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Tuesday, June 19, 2018 Wednesday, June 20, 2018 Thursday, June 21, 2018 Friday, June 22, 2018

Tuesday, June 19, 2018
  Activity
13:00 -15:15 Registration
15:15 -15:45 Welcome address and congress opening
15:45 -16:30 Opening Lecture: Drugs for purinergic targets.
Christa Müller, University of Bonn, Germany
16:30 - 18:10
Symposium 1 - Purinergic signaling in parasite-caused diseases
Chairs: Luis Carlos Crocco Afonso, Federal University of Ouro Preto, Brazil
Maria Pilar Aoki, National University of Cordoba, Argentina
1. Role of purinergic signaling during human and experimental Chagas disease
Maria Pilar Aoki, National University of Cordoba, Argentina
2. Endothelial P2Y receptors and NTPDases 2 and 3 contribute to leukocyte adhesion during schistosomiasis
Claudia Lucia Martins Silva, Federal University of Rio de Janeiro, Brazil
3. Purinergic signaling and the PfSR25 parasite GPCR-like for sensing changes in Plasmodium environment
Celia R.Garcia, University of São Paulo, Brazil
4. P2X7 drives Th1 vs Tfh cell differentiation in experimental malaria
Maria Regina D’Império Lima, University of São Paulo, Brazil
5. Oral Communication: Recruitment of Adenosine A2b receptor is important for dendritic cell inhibition by metacyclic promastigotes of Leishmania amazonensis
Amanda Braga de Figueiredo, Federal University of Ouro Preto, Brazil
Symposium 2 - Pharmacology of Purinoreceptors
Chairs: Ivar von Kugelgen, University of Bonn, Germany
Rafael Franco, University of Barcelona, Spain
1. Functional selectivity and biased agonism in individual receptors and in receptor heteromers
Rafael Franco, University of Barcelona, Spain
2. FRET-based biosensors reveal dynamic receptor activation of the A1 adenosine receptor
Carsten Hoffmann, University of Jena, Germany
3. Pharmacology of the platelet P2Y12 receptor
Ivar von Kügelgen, University of Bonn, Germany
4. Avermectins, Alcohol use disorder and P2X4 receptors
Daryl L. Davies, University of Southern California, USA
5. Oral Communication: P2X7 receptor is a major modulator of extracellular ATP concentration and related immune response in oncogenesis
Elena De Marchi, University of Ferrara, Italy
Symposium 3 - Adenosine control of synaptic activity & neuropsychiatric diseases
Chairs: Rodrigo Cunha, University of Coimbra, Portugal
Lisiane Porciuncula, Federal University of Rio Grande do Sul, Brazil
1. Sex differences in the effects of caffeine in the Attention Deficit and Hyperactivity Disorder
Lisiane Porciuncula, Federal University of Rio Grande do Sul, Brazil
2. Adenosine A2A receptor: a neuroglial effector in Alzheimer's Disease
David Blum, INSERM, University of Lille, France
3. Adenosine, stress & aging
Luisa V. Lopes, University of Lisbon, Portugal
4. Adenosine, mood & fear reactivity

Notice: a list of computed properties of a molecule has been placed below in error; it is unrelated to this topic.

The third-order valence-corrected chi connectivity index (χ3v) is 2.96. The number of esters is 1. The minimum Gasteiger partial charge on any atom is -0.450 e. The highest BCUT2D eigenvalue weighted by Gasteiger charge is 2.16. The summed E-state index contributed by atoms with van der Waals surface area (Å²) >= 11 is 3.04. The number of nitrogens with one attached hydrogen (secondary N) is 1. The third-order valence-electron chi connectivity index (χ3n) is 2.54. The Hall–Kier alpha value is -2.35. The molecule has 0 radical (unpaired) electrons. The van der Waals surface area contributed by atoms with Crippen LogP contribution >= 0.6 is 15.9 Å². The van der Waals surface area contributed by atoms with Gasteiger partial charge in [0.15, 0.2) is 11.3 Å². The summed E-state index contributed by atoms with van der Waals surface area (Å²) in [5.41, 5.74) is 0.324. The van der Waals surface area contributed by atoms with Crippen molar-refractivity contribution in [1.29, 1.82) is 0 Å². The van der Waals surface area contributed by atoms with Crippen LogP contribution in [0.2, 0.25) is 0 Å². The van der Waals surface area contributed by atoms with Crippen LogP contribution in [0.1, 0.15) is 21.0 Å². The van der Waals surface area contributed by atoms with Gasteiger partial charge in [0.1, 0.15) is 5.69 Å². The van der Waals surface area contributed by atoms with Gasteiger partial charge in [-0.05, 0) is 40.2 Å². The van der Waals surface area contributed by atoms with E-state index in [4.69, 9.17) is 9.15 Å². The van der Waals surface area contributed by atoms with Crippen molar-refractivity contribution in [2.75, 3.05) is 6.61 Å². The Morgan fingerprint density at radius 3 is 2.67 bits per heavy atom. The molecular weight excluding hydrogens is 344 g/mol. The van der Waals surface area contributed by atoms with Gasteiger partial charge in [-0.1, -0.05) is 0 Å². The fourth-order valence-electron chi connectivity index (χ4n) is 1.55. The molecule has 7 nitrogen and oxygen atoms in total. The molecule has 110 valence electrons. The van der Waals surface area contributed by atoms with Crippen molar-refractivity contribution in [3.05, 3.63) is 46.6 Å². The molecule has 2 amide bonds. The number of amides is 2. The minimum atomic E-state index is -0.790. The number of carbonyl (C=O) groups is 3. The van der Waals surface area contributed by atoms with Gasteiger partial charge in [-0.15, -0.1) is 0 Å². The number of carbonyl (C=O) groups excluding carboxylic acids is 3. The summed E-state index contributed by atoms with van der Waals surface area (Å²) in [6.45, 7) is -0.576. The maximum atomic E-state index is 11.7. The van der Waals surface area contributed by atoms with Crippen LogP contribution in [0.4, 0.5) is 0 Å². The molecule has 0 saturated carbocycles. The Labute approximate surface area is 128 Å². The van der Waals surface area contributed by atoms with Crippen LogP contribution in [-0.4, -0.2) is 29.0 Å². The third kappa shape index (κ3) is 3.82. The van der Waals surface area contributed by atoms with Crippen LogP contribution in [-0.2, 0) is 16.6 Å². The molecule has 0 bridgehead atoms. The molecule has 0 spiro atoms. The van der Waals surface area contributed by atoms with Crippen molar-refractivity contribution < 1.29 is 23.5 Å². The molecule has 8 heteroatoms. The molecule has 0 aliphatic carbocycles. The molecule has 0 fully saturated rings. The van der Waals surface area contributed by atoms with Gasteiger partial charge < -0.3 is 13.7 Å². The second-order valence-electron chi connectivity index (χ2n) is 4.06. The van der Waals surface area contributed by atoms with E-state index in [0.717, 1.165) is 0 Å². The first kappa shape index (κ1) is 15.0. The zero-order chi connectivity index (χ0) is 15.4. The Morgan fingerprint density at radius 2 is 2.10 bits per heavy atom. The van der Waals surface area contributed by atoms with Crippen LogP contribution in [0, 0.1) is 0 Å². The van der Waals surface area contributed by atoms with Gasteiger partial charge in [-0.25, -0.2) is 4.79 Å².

Rodrigo Cunha, University of Coimbra, Portugal
5. 5. Oral Communication: To be announced
18:10 - 19:40 Poster Session
19:40 WELCOME PARTY
Wednesday, June 20, 2018
  Activity
8:30 - 9:15 Plenary Lecture 1: Purinergic Optopharmacology: Beyond the light.
Francisco Ciruela, University of Barcelona, Spain
Plenary lecture 2: Glial P2X7 receptors are indispensable mediators of the necrotic/apoptotic effect of ATP on neurons
Peter Illes, University of Leipzig, Germany
9:15 - 10:55
Symposium 4 - Purinergic Signaling in the cardiovascular system
Chairs: Ryszard T. Smolenski, Medical University of Gdansk, Poland
Maria Rosa Chitolina Schetinger, Federal University of Santa Maria, Brazil
1. P2Y-mediated signaling in lung vascular endothelial barrier strengthening
Alexander Verin, Augusta University, USA
2. The P2Y2 nucleotide receptor is an inhibitor of vascular calcification
Cheikh I. Seye, Indiana University School of Medicine, USA
3. HDAC inhibitor butyrate cooperates with A1 and A2B receptors to attenuate pulmonary artery vasa vasorum remodeling in hypoxia
Evgenia Gerasimovskaya, University of Colorado Denver
4. Protective effects of adenosine deaminase inhibition on tumor development and metastases
Ryszard T. Smolenski, Medical University of Gdansk, Poland
5. Oral Communication: Purinergic system: Platelets and illness
Daniela Leal, Federal University of Santa Maria, Brazil
Symposium 5 - Purinergic signaling in bone cell formation and disease
Chairs: Alison Gartland, University of Sheffield Medical School, United Kingdom
Niklas R. Jorgensen, University of Southern Denmark, Denmark
1. P2X7 receptor in prostate cancer bone metastasis initiating cells
Ning Wang, University of Sheffield, United Kingdom
2. P2X7 and multiple myeloma
Ankita Agrawal, Research Centre for Ageing and Osteoporosis, Department of Clinical Biochemistry, Rigshospitalet, Denmark
3. P2X7R in primary bone cancer
Luke Tattersall, The University of Sheffield, United Kingdom
4. Positive allosteric modulation of parathyroid hormone 1 receptor function by extracellular nucleotides